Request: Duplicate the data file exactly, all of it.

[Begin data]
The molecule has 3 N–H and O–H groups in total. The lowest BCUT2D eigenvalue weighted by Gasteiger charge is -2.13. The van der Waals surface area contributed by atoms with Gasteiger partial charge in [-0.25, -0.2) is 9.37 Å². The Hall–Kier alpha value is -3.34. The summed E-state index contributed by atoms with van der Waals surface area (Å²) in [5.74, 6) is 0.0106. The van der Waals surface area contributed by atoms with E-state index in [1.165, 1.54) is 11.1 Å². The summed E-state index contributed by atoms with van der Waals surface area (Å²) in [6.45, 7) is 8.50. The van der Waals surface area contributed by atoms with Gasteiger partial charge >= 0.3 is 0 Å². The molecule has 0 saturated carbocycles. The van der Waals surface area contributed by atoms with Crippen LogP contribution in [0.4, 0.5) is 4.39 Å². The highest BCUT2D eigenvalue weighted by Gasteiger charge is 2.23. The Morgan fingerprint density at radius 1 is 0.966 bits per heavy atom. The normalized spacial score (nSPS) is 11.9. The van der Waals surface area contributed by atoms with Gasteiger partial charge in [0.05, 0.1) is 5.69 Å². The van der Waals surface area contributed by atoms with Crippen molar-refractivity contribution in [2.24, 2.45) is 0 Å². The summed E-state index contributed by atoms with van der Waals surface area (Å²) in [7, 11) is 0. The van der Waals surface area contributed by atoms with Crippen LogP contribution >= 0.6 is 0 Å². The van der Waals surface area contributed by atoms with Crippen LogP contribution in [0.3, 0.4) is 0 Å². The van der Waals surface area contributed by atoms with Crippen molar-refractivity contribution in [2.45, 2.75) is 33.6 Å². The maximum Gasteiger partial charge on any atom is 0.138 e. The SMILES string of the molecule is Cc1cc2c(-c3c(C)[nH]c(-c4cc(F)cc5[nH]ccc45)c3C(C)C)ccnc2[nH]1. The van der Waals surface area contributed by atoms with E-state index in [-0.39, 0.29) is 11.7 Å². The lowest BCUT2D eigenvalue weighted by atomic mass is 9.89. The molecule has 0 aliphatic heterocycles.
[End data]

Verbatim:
The molecule has 3 N–H and O–H groups in total. The lowest BCUT2D eigenvalue weighted by Gasteiger charge is -2.13. The van der Waals surface area contributed by atoms with Gasteiger partial charge in [-0.25, -0.2) is 9.37 Å². The Hall–Kier alpha value is -3.34. The summed E-state index contributed by atoms with van der Waals surface area (Å²) in [5.74, 6) is 0.0106. The van der Waals surface area contributed by atoms with E-state index in [1.165, 1.54) is 11.1 Å². The summed E-state index contributed by atoms with van der Waals surface area (Å²) in [6.45, 7) is 8.50. The van der Waals surface area contributed by atoms with Gasteiger partial charge >= 0.3 is 0 Å². The molecule has 0 saturated carbocycles. The van der Waals surface area contributed by atoms with Crippen LogP contribution in [0.4, 0.5) is 4.39 Å². The highest BCUT2D eigenvalue weighted by Gasteiger charge is 2.23. The Morgan fingerprint density at radius 1 is 0.966 bits per heavy atom. The normalized spacial score (nSPS) is 11.9. The van der Waals surface area contributed by atoms with Gasteiger partial charge in [0.05, 0.1) is 5.69 Å². The van der Waals surface area contributed by atoms with Crippen molar-refractivity contribution in [2.24, 2.45) is 0 Å². The summed E-state index contributed by atoms with van der Waals surface area (Å²) in [7, 11) is 0. The van der Waals surface area contributed by atoms with Crippen LogP contribution >= 0.6 is 0 Å². The van der Waals surface area contributed by atoms with Crippen LogP contribution in [0.3, 0.4) is 0 Å². The van der Waals surface area contributed by atoms with Crippen molar-refractivity contribution in [2.45, 2.75) is 33.6 Å². The maximum Gasteiger partial charge on any atom is 0.138 e. The SMILES string of the molecule is Cc1cc2c(-c3c(C)[nH]c(-c4cc(F)cc5[nH]ccc45)c3C(C)C)ccnc2[nH]1. The van der Waals surface area contributed by atoms with E-state index in [-0.39, 0.29) is 11.7 Å². The lowest BCUT2D eigenvalue weighted by atomic mass is 9.89. The molecule has 0 aliphatic heterocycles.